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  • Recommended vaccinations

    Dogs and puppies are at risk for several serious diseases. Take a moment to learn a little about them, the threat they pose to your pet, and see which vaccines are required by law. And remember, even if your dog is an “inside” dog, he or she is still at risk


    Rabies is always fatal. Rabies virus attacks the central nervous system of the animal, leading to an agonizing death. Infection is usually transmitted via the saliva of a rabid animal through a bite, through contamination of scratch wounds, or through mucosal membranes. Because rabies can be transmitted from infected animals to humans, it can pose a serious public health concern if an outbreak is suspected or reported. Most states have laws requiring rabies vaccines.

    Canine Distemper

    Canine distemper is a viral infection that can affect a dog's respiratory, gastrointestinal, and central nervous system. In affected dogs, clinical signs vary depending on age, immune status of the host, and virus strain. Common signs of illness include fever, loss of appetite, tiredness, and upper respiratory tract infection.

    Canine Parvovirus (CPV) Infection

    Canine parvovirus infection, commonly referred to as CPV or canine “parvo,” is highly contagious and attacks quickly. CPV can spread to dogs from any animal, human, or object that comes in contact with feces of an infected dog. The virus can survive for months on objects such as food bowls, shoes, clothes, carpet and floors. Treatment is difficult and often involves hospitalization. Clinical signs include severe vomiting, loss of appetite and bloody, foul-smelling diarrhea.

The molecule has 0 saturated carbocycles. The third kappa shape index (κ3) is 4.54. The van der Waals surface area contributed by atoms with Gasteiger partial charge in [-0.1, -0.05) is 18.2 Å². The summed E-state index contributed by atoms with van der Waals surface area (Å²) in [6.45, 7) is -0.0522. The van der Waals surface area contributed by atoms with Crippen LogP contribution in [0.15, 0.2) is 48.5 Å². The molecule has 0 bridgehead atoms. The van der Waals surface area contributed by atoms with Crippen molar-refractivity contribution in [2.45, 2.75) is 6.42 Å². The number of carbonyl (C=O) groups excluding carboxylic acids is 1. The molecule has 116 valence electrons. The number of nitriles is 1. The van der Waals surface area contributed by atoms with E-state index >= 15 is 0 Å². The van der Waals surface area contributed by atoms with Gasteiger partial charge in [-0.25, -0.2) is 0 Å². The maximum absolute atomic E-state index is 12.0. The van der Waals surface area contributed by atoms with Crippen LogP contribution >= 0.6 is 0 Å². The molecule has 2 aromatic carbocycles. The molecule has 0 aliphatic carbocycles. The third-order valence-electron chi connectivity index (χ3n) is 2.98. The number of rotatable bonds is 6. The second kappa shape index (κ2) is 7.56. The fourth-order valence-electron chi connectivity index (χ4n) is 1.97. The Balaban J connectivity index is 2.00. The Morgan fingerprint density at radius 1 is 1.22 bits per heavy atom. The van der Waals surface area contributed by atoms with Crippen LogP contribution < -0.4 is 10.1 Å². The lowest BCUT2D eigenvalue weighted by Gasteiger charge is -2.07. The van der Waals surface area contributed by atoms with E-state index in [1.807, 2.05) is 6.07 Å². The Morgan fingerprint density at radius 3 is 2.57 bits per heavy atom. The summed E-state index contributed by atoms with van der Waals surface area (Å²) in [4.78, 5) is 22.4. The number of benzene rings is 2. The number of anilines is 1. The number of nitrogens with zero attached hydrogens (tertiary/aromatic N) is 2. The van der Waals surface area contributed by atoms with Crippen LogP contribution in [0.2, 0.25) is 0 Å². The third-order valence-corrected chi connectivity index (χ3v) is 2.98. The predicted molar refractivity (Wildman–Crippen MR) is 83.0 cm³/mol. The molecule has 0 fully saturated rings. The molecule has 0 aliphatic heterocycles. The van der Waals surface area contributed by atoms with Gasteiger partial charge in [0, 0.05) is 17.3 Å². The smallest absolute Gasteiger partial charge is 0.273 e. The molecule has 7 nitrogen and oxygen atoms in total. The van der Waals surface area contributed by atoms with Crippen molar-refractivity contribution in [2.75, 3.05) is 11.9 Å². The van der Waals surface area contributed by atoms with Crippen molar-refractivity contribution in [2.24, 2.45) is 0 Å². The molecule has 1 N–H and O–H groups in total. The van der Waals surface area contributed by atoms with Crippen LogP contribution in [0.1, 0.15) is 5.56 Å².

Canine Hepatitis

    Canine hepatitis is a viral disease caused by canine adenovirus (CAV)-1. It affects the liver, kidneys, and eyes in dogs. Clinical signs include fever, vomiting, coughing, and eye inflammation.

    Canine Parainfluenza

    Canine parainfluenza is a highly contagious respiratory disease. It produces an acute cough in dogs. Viral shedding persists for 8 to 10 days after infection. Clinical signs include high-pitched cough, nasal discharge, and episodes of gagging.

    Canine Coronavirus Infection

    Canine coronavirus infection (CCV) is an intestinal disease in dogs. It’s caused by the canine coronavirus and is highly contagious. An infected dog can shed virus for up to 6 months. Puppies are most at risk of developing serious complications with this virus. CCV is spread through the feces of infected dogs. Clinical signs include diarrhea, vomiting and anorexia.


    Leptospirosis is a disease caused by infection of the Leptospira bacteria. Transmission may result from contaminated water sources, soil, and food. Large-breed, outdoor dogs are commonly affected, with young dogs more severely affected than adult dogs. Clinical signs include fever, loss of appetite, vomiting, shivering, and muscle tenderness, as well as liver and kidney dysfunction.

    Lyme disease